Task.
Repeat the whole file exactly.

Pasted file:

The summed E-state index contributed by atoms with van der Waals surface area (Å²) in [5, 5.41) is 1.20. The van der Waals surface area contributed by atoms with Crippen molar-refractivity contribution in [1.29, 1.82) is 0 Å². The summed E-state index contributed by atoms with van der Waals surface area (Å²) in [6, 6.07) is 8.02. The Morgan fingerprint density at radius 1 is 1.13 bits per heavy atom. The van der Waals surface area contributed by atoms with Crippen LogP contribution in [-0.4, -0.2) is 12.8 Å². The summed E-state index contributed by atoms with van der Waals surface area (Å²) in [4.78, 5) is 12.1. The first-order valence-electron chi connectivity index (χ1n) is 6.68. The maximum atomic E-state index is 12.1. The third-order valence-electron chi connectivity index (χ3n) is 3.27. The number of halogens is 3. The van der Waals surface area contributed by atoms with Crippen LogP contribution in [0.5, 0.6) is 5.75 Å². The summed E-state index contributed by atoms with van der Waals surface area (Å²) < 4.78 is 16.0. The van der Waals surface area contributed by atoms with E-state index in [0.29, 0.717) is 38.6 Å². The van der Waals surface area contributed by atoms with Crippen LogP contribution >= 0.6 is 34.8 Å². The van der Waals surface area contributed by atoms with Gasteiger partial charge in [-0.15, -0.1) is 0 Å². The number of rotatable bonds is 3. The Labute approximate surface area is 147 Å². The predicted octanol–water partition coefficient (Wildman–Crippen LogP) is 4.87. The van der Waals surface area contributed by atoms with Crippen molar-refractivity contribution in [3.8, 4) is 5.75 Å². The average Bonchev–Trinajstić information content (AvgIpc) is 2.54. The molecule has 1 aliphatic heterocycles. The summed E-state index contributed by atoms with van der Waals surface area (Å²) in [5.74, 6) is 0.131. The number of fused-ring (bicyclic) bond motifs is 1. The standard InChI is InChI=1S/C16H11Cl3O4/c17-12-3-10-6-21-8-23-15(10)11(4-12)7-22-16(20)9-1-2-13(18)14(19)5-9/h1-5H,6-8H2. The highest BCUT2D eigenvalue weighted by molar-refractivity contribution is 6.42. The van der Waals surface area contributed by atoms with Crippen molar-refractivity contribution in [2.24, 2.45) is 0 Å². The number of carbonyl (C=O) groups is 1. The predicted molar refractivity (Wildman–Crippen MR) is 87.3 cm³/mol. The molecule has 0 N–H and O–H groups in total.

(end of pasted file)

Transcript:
The summed E-state index contributed by atoms with van der Waals surface area (Å²) in [5, 5.41) is 1.20. The van der Waals surface area contributed by atoms with Crippen molar-refractivity contribution in [1.29, 1.82) is 0 Å². The summed E-state index contributed by atoms with van der Waals surface area (Å²) in [6, 6.07) is 8.02. The Morgan fingerprint density at radius 1 is 1.13 bits per heavy atom. The van der Waals surface area contributed by atoms with Crippen LogP contribution in [-0.4, -0.2) is 12.8 Å². The summed E-state index contributed by atoms with van der Waals surface area (Å²) in [4.78, 5) is 12.1. The first-order valence-electron chi connectivity index (χ1n) is 6.68. The maximum atomic E-state index is 12.1. The third-order valence-electron chi connectivity index (χ3n) is 3.27. The number of halogens is 3. The van der Waals surface area contributed by atoms with Crippen LogP contribution in [0.5, 0.6) is 5.75 Å². The summed E-state index contributed by atoms with van der Waals surface area (Å²) < 4.78 is 16.0. The van der Waals surface area contributed by atoms with E-state index in [0.29, 0.717) is 38.6 Å². The van der Waals surface area contributed by atoms with Crippen LogP contribution >= 0.6 is 34.8 Å². The van der Waals surface area contributed by atoms with Gasteiger partial charge in [-0.15, -0.1) is 0 Å². The number of rotatable bonds is 3. The Labute approximate surface area is 147 Å². The predicted octanol–water partition coefficient (Wildman–Crippen LogP) is 4.87. The van der Waals surface area contributed by atoms with Crippen molar-refractivity contribution in [3.8, 4) is 5.75 Å². The average Bonchev–Trinajstić information content (AvgIpc) is 2.54. The molecule has 1 aliphatic heterocycles. The summed E-state index contributed by atoms with van der Waals surface area (Å²) in [5.74, 6) is 0.131. The number of fused-ring (bicyclic) bond motifs is 1. The standard InChI is InChI=1S/C16H11Cl3O4/c17-12-3-10-6-21-8-23-15(10)11(4-12)7-22-16(20)9-1-2-13(18)14(19)5-9/h1-5H,6-8H2. The highest BCUT2D eigenvalue weighted by molar-refractivity contribution is 6.42. The van der Waals surface area contributed by atoms with Crippen molar-refractivity contribution in [2.24, 2.45) is 0 Å². The number of carbonyl (C=O) groups is 1. The predicted molar refractivity (Wildman–Crippen MR) is 87.3 cm³/mol. The molecule has 0 N–H and O–H groups in total.